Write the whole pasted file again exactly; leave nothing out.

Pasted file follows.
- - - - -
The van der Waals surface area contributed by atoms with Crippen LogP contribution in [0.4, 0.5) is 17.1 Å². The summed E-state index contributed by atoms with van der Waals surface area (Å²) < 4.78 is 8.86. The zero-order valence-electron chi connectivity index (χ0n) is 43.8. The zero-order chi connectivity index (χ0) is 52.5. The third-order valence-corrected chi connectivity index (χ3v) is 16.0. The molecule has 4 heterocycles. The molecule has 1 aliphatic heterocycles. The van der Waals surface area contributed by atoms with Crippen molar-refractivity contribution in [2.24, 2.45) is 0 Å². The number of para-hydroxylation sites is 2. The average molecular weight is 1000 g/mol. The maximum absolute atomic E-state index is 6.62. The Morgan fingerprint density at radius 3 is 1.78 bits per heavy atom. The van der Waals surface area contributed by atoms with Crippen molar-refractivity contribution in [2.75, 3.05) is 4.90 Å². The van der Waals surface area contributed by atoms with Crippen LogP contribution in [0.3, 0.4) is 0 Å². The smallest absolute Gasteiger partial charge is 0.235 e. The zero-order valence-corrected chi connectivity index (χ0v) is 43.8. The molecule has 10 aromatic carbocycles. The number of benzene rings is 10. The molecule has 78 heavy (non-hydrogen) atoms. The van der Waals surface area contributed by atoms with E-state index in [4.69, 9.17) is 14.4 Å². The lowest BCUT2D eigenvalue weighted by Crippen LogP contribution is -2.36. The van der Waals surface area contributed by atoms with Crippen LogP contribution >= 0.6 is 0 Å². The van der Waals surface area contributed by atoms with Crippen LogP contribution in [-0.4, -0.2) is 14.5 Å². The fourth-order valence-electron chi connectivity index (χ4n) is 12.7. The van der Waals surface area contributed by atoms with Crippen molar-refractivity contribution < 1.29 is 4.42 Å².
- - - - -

The van der Waals surface area contributed by atoms with Crippen LogP contribution in [0.4, 0.5) is 17.1 Å². The summed E-state index contributed by atoms with van der Waals surface area (Å²) < 4.78 is 8.86. The zero-order valence-electron chi connectivity index (χ0n) is 43.8. The zero-order chi connectivity index (χ0) is 52.5. The third-order valence-corrected chi connectivity index (χ3v) is 16.0. The molecule has 4 heterocycles. The molecule has 1 aliphatic heterocycles. The van der Waals surface area contributed by atoms with Crippen molar-refractivity contribution in [2.24, 2.45) is 0 Å². The number of para-hydroxylation sites is 2. The average molecular weight is 1000 g/mol. The maximum absolute atomic E-state index is 6.62. The Morgan fingerprint density at radius 3 is 1.78 bits per heavy atom. The van der Waals surface area contributed by atoms with Crippen molar-refractivity contribution in [2.75, 3.05) is 4.90 Å². The van der Waals surface area contributed by atoms with Crippen LogP contribution in [0.3, 0.4) is 0 Å². The smallest absolute Gasteiger partial charge is 0.235 e. The zero-order valence-corrected chi connectivity index (χ0v) is 43.8. The molecule has 10 aromatic carbocycles. The number of benzene rings is 10. The molecule has 78 heavy (non-hydrogen) atoms. The van der Waals surface area contributed by atoms with E-state index in [4.69, 9.17) is 14.4 Å². The lowest BCUT2D eigenvalue weighted by Crippen LogP contribution is -2.36. The van der Waals surface area contributed by atoms with Crippen LogP contribution >= 0.6 is 0 Å². The van der Waals surface area contributed by atoms with Crippen LogP contribution in [-0.4, -0.2) is 14.5 Å². The fourth-order valence-electron chi connectivity index (χ4n) is 12.7. The van der Waals surface area contributed by atoms with Crippen molar-refractivity contribution < 1.29 is 4.42 Å².